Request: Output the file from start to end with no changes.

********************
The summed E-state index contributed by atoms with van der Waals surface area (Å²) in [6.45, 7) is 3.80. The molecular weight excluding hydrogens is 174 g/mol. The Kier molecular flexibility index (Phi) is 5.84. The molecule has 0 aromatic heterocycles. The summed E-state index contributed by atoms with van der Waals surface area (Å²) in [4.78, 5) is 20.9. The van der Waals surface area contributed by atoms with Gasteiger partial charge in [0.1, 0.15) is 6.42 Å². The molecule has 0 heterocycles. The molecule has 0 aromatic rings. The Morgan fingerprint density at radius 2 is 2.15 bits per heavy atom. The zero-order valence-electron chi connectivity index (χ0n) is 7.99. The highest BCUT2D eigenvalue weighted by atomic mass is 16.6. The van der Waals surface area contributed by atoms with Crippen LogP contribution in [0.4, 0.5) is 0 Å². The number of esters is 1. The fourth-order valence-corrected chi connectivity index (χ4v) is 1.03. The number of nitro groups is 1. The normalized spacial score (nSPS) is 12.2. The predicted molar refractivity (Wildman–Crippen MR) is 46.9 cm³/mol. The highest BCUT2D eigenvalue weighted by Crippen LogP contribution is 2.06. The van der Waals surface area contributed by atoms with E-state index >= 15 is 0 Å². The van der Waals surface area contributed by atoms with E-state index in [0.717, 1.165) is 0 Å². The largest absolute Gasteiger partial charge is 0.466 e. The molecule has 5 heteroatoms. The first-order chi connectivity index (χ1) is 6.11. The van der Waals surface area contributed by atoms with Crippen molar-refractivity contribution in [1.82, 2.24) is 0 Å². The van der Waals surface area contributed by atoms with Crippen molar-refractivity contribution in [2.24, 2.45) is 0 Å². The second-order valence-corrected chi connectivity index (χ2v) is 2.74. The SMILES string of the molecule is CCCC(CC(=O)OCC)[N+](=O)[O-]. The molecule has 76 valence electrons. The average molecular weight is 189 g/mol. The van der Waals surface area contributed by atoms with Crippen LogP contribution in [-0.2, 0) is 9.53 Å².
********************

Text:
The summed E-state index contributed by atoms with van der Waals surface area (Å²) in [6.45, 7) is 3.80. The molecular weight excluding hydrogens is 174 g/mol. The Kier molecular flexibility index (Phi) is 5.84. The molecule has 0 aromatic heterocycles. The summed E-state index contributed by atoms with van der Waals surface area (Å²) in [4.78, 5) is 20.9. The van der Waals surface area contributed by atoms with Gasteiger partial charge in [0.1, 0.15) is 6.42 Å². The molecule has 0 heterocycles. The molecule has 0 aromatic rings. The Morgan fingerprint density at radius 2 is 2.15 bits per heavy atom. The zero-order valence-electron chi connectivity index (χ0n) is 7.99. The highest BCUT2D eigenvalue weighted by atomic mass is 16.6. The van der Waals surface area contributed by atoms with Crippen LogP contribution in [0.4, 0.5) is 0 Å². The number of esters is 1. The fourth-order valence-corrected chi connectivity index (χ4v) is 1.03. The number of nitro groups is 1. The normalized spacial score (nSPS) is 12.2. The predicted molar refractivity (Wildman–Crippen MR) is 46.9 cm³/mol. The highest BCUT2D eigenvalue weighted by Crippen LogP contribution is 2.06. The van der Waals surface area contributed by atoms with E-state index >= 15 is 0 Å². The van der Waals surface area contributed by atoms with E-state index in [0.717, 1.165) is 0 Å². The largest absolute Gasteiger partial charge is 0.466 e. The molecule has 5 heteroatoms. The first-order chi connectivity index (χ1) is 6.11. The van der Waals surface area contributed by atoms with Crippen molar-refractivity contribution in [1.82, 2.24) is 0 Å². The van der Waals surface area contributed by atoms with Crippen molar-refractivity contribution in [2.24, 2.45) is 0 Å². The second-order valence-corrected chi connectivity index (χ2v) is 2.74. The SMILES string of the molecule is CCCC(CC(=O)OCC)[N+](=O)[O-]. The molecule has 76 valence electrons. The average molecular weight is 189 g/mol. The van der Waals surface area contributed by atoms with Crippen LogP contribution in [-0.2, 0) is 9.53 Å².